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When it comes to storing jewelry, there is no shortage of organizing options. In fact, the choices can feel overwhelming. Fortunately, the best choice is usually determined simply by what kind of space is available.

But before you run out and purchase hooks, trays, dishes or boxes, do an inventory of your jewelry collection. Pair earrings, untangle necklaces, make sure watches have batteries and set aside those pieces you’re no ­longer wearing.

 Once you know what you have, you can consider which storage options make the most sense. As a general note, all jewelry is best kept away from extreme heat and bright light, and in a relatively dry space with a consistent temperature.

Drawers

A lot of people don’t have extra drawer space, but if you do, try drawer inserts. Using drawers to store jewelry has the dual benefit of allowing you to see everything when you pull them open, but also of having things out of sight, so surfaces feel less cluttered. The key is ­compartmentalization to prevent things from getting jumbled or lost.


Show off your earrings and necklaces, even when you’re not wearing them, with a space-saving, wall-mounted hanger. (Pottery Barn’s pine and iron wall-mounted jewelry hanger, $99.)

In smaller drawers, you can stack padded jewelry trays. In larger drawers, you can customize your storage options with different types and sizes of trays, or use an expandable tray. There are inserts made specifically for rings, earrings and necklaces, which is why you want to know how many of each you’ll need.

If you want to get creative, substitute ice cube trays for standard jewelry trays. You can also use items as fancy as antique teacups and as basic as colored or decorative gift boxes inside drawers to separate rings, earrings and bracelets.

 Silver pieces are best kept in anti-tarnish bags, or in closed boxes to limit air exposure. 

Walls

If drawers are not an option, there are ample other ways to creatively organize and store jewelry using empty wall space. As a bonus, you can customize them to go with your decor.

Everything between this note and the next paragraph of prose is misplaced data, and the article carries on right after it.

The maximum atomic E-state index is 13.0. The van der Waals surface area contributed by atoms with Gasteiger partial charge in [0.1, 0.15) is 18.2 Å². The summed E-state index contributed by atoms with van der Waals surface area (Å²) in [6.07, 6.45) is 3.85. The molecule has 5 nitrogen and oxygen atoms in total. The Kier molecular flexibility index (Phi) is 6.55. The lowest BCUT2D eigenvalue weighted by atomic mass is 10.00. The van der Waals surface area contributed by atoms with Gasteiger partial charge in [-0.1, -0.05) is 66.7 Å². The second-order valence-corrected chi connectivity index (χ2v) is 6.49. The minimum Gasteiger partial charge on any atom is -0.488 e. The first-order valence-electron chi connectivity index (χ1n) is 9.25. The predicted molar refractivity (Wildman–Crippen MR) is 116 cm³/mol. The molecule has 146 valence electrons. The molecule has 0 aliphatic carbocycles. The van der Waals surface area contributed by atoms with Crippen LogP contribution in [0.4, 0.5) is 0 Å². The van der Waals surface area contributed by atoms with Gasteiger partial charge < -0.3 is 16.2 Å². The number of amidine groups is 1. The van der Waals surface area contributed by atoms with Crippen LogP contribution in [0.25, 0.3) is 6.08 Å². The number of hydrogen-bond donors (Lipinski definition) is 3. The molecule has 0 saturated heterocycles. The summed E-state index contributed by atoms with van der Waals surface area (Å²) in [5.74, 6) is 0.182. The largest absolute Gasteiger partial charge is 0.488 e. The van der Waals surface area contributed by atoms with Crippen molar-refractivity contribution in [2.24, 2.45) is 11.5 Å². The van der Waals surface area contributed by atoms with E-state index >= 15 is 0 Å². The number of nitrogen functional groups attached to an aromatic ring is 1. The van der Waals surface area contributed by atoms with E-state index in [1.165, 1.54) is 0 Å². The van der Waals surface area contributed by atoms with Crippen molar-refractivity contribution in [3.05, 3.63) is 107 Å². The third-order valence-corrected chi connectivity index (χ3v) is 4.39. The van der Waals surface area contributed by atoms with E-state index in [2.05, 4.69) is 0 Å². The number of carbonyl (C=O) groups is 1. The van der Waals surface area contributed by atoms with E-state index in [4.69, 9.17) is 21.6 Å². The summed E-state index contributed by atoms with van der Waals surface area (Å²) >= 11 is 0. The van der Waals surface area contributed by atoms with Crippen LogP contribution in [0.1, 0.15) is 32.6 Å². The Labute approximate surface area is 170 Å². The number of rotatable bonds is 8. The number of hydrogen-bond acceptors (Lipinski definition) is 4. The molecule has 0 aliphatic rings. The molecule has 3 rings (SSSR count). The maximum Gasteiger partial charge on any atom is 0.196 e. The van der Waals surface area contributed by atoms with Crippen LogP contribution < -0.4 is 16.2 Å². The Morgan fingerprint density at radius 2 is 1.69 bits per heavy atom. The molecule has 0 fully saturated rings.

Serious accessory collectors should consider an armoire. (Joss & Main, $265.99.)

One inexpensive and trendy option is to use a pegboard to hang necklaces and bracelets. A pegboard gives you maximum flexibility for rearranging pieces or adding new ones. Similarly, try a decorative bulletin board . Pins called T-pins can hold up the jewelry.

If you’re less of a do-it-yourselfer, purchase a pre-made, wall-mounted hanger option. Open jewelry hangers are lightweight and easy to attach to the wall. They’re also easy to take with you when you move, and come in a variety of finishes and sizes.

If you would rather enclose your collection, consider a wall-mounted cabinet. Jewelry cabinets, or armoires, are available in basic designs, but others are outfitted with mirrors, LED lights, locks and even specialty fabrics to prevent tarnishing. They are heavier, however, and require more work to install. They’re also more difficult to move if you redecorate or relocate.

If those options seem too elaborate, hooks designed to hold keys, ties and belts also work. As do adhesive hooks, which can be stuck anywhere and will not cause damage when removed. These hooks are also available in different colors, finishes and ­sizes and are inexpensive.

Surface storage

Using surface space to store jewelry gives you maximum ­flexibility to move things around.

Jewelry boxes range from large and elaborate to small and basic, but regardless of size, they have a limited storage capability. Other options include open-tiered stands and “ trees,” designed specifically for necklaces, bracelets, watches and rings . It’s also fun to add a little personality and color by using special dishes, or even a tiered dessert stand.

If jewelry is your passion and you need things to be stored away but also easy to access, you may consider an actual piece of furniture. Jewelry armoires are available in a variety of sizes and finishes and have the benefit of not actually looking like storage.

Getting rid of jewelry

Even the best organizing products won’t work if the contents include both your everyday pieces and jewelry you don’t like and don’t wear. Jewelry is understandably difficult for people to part with, as there’s often a special memory attached, or it just feels terrible to get rid of something valuable.

 If you can’t part with particular pieces but know you’re never going to wear them, at the very least store them in a different space from where you keep your everyday jewelry.

As for pieces you no longer want, donate them. Many charities accept fine jewelry donations, including Goodwill, the Salvation Army and Support Our Troops. If you want to unload costume jewelry, look into organizations such as Dress for Success, Suited for Change and I Have Wings .

It is possible to sell old jewelry, but doing so requires substantial time and effort, including getting your items appraised. Additionally, you’ll have to decide whether you want to sell online or at a local store, which will require comparison-shopping and research.

If you’re looking to part with diamonds, an engagement ring or an expensive watch, an online auction marketplace called Worthy provides an easy-to-use platform that reaches a wide audience of potential buyers. Worthy partners with the Gemological Institute of America to grade and authenticate the pieces you want to sell, and the company works with the sellers to guide them through the auction process.